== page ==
Cinema Novo: The Juxtaposition of Classic Hollywood Cinema to Brazilian Cinema

1740 Words 7 Pages
‘12 years a Slave, award winning film director Steve McQueen associates making a film to, "writing a novel – you're telling a story. " This message is powerful and defines the true purpose of filmmaking that is, ‘to tell a story.’(Victorino) Hollywood has capitalized on the aspect of visual storytelling first introduced in 1985 by the Lumiere brothers with their first movie ever made for projection -- Workers Leaving the Lumiere Factory. They (Hollywood), then designed a Studio System called Classic Hollywood Cinema to Finance, Organize, Produce, Market, Distribute, and Exhibit movies for financial gain while entertaining movie goers. This term was coined by David Bordwell, Janet Staiger and Kristin Thompson to define Hollywood’s …show more content…
This narrative structure follows events and actors, linear chains of cause and effect, a clearly structured and discernible beginning middle and end, while providing a comprehensive resolution at the end; thus, falls directly in between realism and formalism. Although the film is shot in a controlled environment, by the director’s order the environment has to look realistic and believable. These stories are goal driven by the protagonist/hero’ and are mainly psychologically rather than socially motivated. This was done using the aid of cinematic visual lighting styles consisting of Three-Point Lighting consisting of Key, fill, and back light to create intended psychologically moods that evokes controlled emotion from its viewers.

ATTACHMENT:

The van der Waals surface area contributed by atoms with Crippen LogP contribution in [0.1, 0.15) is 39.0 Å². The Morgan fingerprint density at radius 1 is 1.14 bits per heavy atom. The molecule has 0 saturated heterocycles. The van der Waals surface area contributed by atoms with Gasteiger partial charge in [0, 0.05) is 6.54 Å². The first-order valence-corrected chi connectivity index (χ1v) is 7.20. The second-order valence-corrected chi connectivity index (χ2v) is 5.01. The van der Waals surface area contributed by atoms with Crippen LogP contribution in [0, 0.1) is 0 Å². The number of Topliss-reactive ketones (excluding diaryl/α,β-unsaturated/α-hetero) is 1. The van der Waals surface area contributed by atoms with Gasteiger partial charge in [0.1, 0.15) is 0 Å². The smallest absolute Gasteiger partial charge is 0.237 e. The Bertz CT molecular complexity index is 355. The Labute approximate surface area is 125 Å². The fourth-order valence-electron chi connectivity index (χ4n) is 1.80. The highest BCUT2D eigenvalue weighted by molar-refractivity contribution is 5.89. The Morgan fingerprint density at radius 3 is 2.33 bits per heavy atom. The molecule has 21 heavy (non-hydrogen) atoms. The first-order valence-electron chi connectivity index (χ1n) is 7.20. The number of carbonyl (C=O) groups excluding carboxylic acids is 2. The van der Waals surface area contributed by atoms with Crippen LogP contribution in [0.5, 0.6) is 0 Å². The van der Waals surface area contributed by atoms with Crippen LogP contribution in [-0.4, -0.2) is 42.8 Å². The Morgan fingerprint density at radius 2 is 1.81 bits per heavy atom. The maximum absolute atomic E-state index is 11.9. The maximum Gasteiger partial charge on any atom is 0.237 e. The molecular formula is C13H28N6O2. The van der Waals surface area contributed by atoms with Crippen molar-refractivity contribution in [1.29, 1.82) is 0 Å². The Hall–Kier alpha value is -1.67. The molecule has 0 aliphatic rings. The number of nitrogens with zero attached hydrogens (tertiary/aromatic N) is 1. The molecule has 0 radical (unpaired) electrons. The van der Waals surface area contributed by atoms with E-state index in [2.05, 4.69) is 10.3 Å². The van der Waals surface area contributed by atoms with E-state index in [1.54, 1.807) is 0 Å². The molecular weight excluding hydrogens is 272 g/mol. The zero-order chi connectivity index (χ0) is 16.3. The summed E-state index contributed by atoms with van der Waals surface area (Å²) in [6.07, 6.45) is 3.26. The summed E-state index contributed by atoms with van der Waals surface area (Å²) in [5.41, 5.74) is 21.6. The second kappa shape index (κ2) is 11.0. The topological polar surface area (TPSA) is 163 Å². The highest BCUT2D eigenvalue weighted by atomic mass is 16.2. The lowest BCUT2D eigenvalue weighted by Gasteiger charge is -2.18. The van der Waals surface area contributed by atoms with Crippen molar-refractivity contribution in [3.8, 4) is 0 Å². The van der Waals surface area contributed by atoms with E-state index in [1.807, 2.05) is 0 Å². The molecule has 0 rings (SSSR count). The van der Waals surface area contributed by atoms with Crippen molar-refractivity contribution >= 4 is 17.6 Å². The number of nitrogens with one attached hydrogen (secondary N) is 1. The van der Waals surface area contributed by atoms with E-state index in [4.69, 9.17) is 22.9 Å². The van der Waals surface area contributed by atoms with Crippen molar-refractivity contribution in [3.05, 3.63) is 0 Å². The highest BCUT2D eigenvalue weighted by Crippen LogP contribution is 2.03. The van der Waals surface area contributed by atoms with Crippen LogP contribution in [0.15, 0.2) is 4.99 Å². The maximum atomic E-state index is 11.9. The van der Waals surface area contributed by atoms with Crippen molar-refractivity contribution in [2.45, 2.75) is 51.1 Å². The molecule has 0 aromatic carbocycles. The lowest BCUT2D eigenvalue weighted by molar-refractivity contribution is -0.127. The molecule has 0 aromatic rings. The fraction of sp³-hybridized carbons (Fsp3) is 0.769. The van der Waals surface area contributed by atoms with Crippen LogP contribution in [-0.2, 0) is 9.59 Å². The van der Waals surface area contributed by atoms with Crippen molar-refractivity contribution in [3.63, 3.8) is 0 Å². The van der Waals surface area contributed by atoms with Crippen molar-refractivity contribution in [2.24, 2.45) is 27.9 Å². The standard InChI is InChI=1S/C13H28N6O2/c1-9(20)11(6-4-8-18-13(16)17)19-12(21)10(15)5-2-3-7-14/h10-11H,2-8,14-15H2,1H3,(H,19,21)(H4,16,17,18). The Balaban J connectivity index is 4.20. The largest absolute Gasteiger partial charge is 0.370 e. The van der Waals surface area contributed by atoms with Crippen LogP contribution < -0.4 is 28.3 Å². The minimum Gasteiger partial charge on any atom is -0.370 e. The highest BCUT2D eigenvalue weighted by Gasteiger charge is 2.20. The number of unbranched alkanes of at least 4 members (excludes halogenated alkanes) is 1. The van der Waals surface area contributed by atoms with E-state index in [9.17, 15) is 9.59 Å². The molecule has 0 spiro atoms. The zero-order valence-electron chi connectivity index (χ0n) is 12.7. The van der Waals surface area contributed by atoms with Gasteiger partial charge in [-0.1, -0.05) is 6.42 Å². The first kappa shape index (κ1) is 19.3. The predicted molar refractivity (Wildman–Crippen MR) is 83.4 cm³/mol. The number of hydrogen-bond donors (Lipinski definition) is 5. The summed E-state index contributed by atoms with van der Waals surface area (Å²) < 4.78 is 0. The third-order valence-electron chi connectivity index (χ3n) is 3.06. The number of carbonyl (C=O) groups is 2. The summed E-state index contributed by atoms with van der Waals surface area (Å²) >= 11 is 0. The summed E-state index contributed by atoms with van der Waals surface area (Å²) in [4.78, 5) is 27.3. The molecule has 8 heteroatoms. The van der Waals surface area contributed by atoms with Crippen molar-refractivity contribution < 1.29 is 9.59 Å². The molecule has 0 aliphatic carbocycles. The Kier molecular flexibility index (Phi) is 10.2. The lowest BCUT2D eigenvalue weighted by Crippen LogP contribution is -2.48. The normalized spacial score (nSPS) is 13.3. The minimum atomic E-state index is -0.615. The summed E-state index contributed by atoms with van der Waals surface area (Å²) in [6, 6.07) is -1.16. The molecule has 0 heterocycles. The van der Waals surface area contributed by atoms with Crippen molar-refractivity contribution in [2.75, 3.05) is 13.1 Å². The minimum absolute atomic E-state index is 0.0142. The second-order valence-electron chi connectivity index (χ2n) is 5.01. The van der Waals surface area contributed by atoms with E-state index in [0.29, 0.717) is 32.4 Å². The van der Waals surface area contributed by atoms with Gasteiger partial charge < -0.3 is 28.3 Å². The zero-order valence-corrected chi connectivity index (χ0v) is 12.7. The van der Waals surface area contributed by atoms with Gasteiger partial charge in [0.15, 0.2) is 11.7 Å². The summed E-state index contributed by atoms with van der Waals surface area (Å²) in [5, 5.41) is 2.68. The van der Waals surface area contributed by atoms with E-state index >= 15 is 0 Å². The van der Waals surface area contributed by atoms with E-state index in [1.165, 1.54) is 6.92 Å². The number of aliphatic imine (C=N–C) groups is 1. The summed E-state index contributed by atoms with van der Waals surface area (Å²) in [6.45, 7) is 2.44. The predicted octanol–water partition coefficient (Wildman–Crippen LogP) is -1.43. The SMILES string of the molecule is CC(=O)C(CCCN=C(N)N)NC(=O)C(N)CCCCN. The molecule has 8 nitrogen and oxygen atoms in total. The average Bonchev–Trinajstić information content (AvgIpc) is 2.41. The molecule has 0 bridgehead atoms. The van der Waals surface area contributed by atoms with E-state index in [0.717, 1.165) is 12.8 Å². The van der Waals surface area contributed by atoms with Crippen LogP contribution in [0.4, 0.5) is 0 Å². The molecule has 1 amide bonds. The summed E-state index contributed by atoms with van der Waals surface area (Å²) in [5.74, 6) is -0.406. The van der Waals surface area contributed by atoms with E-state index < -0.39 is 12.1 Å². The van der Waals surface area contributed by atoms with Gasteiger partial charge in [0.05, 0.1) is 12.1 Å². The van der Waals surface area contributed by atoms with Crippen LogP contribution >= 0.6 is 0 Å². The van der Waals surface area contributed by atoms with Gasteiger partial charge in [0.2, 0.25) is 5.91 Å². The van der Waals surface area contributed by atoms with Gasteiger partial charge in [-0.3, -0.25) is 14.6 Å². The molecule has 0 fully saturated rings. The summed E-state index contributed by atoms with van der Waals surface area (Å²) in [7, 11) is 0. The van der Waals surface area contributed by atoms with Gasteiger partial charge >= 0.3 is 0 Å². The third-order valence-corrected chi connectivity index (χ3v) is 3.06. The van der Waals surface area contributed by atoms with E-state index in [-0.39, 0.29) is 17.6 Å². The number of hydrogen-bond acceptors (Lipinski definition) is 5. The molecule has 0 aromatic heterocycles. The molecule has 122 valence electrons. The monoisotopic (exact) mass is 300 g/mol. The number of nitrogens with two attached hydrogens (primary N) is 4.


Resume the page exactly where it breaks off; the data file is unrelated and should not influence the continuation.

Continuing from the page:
One example of this was the 1941 Orson Welles film Citizen’s Kane where he used light and shadow not as a necessity but to give scenes a certain meaning and atmosphere. In the scene where the reporter are in a dark room searching for the meaning behind Mr. Kane’s final work Rosebud, Orson uses strong backlighting to make the character in front appear as only a silhouette and therefore anonymous to the viewer and thus creates a menacing atmosphere.
Continuity Editing System ("invisible" editing) is another convention used to unfold action as a smooth and continuous flow across shots

Related Documents